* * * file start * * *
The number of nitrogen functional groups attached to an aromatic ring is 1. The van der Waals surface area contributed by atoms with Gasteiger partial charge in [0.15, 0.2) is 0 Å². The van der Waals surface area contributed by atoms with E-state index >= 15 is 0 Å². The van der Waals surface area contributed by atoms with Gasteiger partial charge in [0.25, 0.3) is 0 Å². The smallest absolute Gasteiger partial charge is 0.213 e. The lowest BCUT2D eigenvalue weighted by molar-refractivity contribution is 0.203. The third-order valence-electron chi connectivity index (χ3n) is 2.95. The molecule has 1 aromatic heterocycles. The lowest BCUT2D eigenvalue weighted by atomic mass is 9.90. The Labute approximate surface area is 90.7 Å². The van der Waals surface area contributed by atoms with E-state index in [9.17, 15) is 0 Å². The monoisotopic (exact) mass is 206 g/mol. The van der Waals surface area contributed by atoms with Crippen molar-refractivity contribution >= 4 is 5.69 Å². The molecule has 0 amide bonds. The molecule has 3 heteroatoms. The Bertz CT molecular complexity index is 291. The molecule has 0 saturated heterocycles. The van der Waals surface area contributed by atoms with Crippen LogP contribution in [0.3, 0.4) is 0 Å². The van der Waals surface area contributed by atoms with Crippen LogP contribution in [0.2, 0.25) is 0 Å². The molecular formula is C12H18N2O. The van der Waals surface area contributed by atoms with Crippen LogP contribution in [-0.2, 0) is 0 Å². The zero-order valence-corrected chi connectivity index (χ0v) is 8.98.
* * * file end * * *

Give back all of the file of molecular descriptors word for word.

The number of nitrogen functional groups attached to an aromatic ring is 1. The van der Waals surface area contributed by atoms with Gasteiger partial charge in [0.15, 0.2) is 0 Å². The van der Waals surface area contributed by atoms with E-state index >= 15 is 0 Å². The van der Waals surface area contributed by atoms with Gasteiger partial charge in [0.25, 0.3) is 0 Å². The smallest absolute Gasteiger partial charge is 0.213 e. The lowest BCUT2D eigenvalue weighted by molar-refractivity contribution is 0.203. The third-order valence-electron chi connectivity index (χ3n) is 2.95. The molecule has 1 aromatic heterocycles. The lowest BCUT2D eigenvalue weighted by atomic mass is 9.90. The Labute approximate surface area is 90.7 Å². The van der Waals surface area contributed by atoms with E-state index in [9.17, 15) is 0 Å². The monoisotopic (exact) mass is 206 g/mol. The van der Waals surface area contributed by atoms with Crippen molar-refractivity contribution >= 4 is 5.69 Å². The molecule has 0 amide bonds. The molecule has 3 heteroatoms. The Bertz CT molecular complexity index is 291. The molecule has 0 saturated heterocycles. The van der Waals surface area contributed by atoms with Crippen LogP contribution in [0.3, 0.4) is 0 Å². The van der Waals surface area contributed by atoms with Crippen LogP contribution in [0.2, 0.25) is 0 Å². The molecular formula is C12H18N2O. The van der Waals surface area contributed by atoms with Crippen LogP contribution in [-0.2, 0) is 0 Å². The zero-order valence-corrected chi connectivity index (χ0v) is 8.98.